I found the issue with the differences between our results. I looked over the code multiple times, and only at the last moment noticed that I was using natural log instead of base 10! :facepalm: That's now fixed.

The results for just the linear correction for the test that I posted earlier are now much closer to your values.
 

pkane

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@Serge Smirnoff :

Continuing to test with real music recordings. I ran a few tests against recorded DAC/ADC loop files from the collection posted here. This is with non-linear amplitude/phase corrections enabled. What I find is that the median DF value is well correlated with the overall RMS of the difference (shown on the bottom of each screen capture), so I'm not sure the metric is sufficiently different from a simple rms delta value.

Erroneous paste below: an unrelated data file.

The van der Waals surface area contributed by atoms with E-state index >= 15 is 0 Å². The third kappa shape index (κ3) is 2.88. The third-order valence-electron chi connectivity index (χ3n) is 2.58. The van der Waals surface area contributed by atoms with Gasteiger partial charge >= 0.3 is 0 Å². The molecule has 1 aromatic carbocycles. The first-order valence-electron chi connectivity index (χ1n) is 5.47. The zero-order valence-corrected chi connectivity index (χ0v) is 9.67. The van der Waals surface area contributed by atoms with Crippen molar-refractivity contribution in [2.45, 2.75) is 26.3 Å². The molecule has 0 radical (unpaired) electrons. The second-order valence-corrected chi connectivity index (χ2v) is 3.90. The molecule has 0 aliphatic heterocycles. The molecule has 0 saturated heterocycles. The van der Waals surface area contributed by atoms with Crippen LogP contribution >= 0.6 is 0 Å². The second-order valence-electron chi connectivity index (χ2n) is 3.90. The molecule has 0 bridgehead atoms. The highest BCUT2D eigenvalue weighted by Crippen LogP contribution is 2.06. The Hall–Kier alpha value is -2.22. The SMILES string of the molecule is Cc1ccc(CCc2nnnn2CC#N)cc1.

1576159735937.png


1576160250616.png


1576161743918.png
 

eliash

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Interesting approach, especially regarding the significant differences with white noise. Looks to me like a circuit or chip design issue (what do they do differently inside, or is it a measurement issue after all?).

...After stumbling across all the class D amp eval elsewhere here in the forum, it would be interesting to compare good class AB and class D amps in that manor...
 

RayDunzl

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I've lost the story line here.

What are the graphs above displaying?